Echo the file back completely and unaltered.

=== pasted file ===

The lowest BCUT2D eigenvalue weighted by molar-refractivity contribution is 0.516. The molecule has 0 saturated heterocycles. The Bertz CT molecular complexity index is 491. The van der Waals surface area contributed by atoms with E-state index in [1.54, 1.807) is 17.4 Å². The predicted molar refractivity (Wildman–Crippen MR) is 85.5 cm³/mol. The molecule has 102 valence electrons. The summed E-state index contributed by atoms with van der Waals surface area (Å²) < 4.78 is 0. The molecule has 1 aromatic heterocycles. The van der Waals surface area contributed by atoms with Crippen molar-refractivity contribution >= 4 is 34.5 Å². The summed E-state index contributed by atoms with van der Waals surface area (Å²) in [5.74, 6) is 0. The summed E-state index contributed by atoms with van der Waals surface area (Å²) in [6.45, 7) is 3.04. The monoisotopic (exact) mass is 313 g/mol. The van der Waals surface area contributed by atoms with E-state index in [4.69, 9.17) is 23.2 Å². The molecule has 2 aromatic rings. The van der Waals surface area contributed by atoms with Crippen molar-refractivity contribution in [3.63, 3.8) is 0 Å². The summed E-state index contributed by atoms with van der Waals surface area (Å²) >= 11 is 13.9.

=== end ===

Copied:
The lowest BCUT2D eigenvalue weighted by molar-refractivity contribution is 0.516. The molecule has 0 saturated heterocycles. The Bertz CT molecular complexity index is 491. The van der Waals surface area contributed by atoms with E-state index in [1.54, 1.807) is 17.4 Å². The predicted molar refractivity (Wildman–Crippen MR) is 85.5 cm³/mol. The molecule has 102 valence electrons. The summed E-state index contributed by atoms with van der Waals surface area (Å²) < 4.78 is 0. The molecule has 1 aromatic heterocycles. The van der Waals surface area contributed by atoms with Crippen molar-refractivity contribution >= 4 is 34.5 Å². The summed E-state index contributed by atoms with van der Waals surface area (Å²) in [5.74, 6) is 0. The summed E-state index contributed by atoms with van der Waals surface area (Å²) in [6.45, 7) is 3.04. The monoisotopic (exact) mass is 313 g/mol. The van der Waals surface area contributed by atoms with E-state index in [4.69, 9.17) is 23.2 Å². The molecule has 2 aromatic rings. The van der Waals surface area contributed by atoms with Crippen molar-refractivity contribution in [3.63, 3.8) is 0 Å². The summed E-state index contributed by atoms with van der Waals surface area (Å²) >= 11 is 13.9.